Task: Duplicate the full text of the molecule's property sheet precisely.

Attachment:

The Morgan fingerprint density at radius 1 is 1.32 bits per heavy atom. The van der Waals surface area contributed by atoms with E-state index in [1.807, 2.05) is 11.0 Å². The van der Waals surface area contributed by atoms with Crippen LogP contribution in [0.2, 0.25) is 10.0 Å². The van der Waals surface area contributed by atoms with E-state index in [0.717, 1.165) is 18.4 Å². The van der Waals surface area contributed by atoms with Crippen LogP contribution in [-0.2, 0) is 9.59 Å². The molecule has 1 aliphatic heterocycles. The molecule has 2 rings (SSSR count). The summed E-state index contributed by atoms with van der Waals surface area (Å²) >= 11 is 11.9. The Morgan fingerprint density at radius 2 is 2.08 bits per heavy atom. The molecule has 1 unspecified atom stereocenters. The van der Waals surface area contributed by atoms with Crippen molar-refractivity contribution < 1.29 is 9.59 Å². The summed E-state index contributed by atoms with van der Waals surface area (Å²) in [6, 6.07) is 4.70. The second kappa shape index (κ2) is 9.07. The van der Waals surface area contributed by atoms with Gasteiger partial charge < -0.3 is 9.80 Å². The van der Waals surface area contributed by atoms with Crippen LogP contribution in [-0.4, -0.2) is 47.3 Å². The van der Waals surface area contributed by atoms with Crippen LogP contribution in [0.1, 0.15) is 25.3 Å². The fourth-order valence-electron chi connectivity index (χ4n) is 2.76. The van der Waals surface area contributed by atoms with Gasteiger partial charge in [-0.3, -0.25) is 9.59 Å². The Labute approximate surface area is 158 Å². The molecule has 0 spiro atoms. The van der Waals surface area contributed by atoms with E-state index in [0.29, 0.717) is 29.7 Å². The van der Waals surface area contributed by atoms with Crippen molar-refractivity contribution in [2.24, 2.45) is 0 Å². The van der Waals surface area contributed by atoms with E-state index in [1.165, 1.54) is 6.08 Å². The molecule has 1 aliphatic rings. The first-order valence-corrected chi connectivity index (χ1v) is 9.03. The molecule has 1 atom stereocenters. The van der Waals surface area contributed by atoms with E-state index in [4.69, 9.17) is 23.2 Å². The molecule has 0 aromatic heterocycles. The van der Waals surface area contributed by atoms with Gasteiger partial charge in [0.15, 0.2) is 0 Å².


The Morgan fingerprint density at radius 1 is 1.32 bits per heavy atom. The van der Waals surface area contributed by atoms with E-state index in [1.807, 2.05) is 11.0 Å². The van der Waals surface area contributed by atoms with Crippen LogP contribution in [0.2, 0.25) is 10.0 Å². The van der Waals surface area contributed by atoms with E-state index in [0.717, 1.165) is 18.4 Å². The van der Waals surface area contributed by atoms with Crippen LogP contribution in [-0.2, 0) is 9.59 Å². The molecule has 1 aliphatic heterocycles. The molecule has 2 rings (SSSR count). The summed E-state index contributed by atoms with van der Waals surface area (Å²) >= 11 is 11.9. The Morgan fingerprint density at radius 2 is 2.08 bits per heavy atom. The molecule has 1 unspecified atom stereocenters. The van der Waals surface area contributed by atoms with Crippen molar-refractivity contribution < 1.29 is 9.59 Å². The summed E-state index contributed by atoms with van der Waals surface area (Å²) in [6, 6.07) is 4.70. The second kappa shape index (κ2) is 9.07. The van der Waals surface area contributed by atoms with Gasteiger partial charge < -0.3 is 9.80 Å². The van der Waals surface area contributed by atoms with Crippen LogP contribution in [-0.4, -0.2) is 47.3 Å². The van der Waals surface area contributed by atoms with Crippen LogP contribution in [0.1, 0.15) is 25.3 Å². The fourth-order valence-electron chi connectivity index (χ4n) is 2.76. The van der Waals surface area contributed by atoms with Gasteiger partial charge in [-0.3, -0.25) is 9.59 Å². The Labute approximate surface area is 158 Å². The molecule has 0 spiro atoms. The van der Waals surface area contributed by atoms with E-state index in [0.29, 0.717) is 29.7 Å². The van der Waals surface area contributed by atoms with Crippen molar-refractivity contribution in [2.24, 2.45) is 0 Å². The van der Waals surface area contributed by atoms with E-state index in [1.165, 1.54) is 6.08 Å². The molecule has 1 aliphatic rings. The first-order valence-corrected chi connectivity index (χ1v) is 9.03. The molecule has 1 atom stereocenters. The van der Waals surface area contributed by atoms with E-state index in [4.69, 9.17) is 23.2 Å². The molecule has 0 aromatic heterocycles. The van der Waals surface area contributed by atoms with Gasteiger partial charge in [0.15, 0.2) is 0 Å².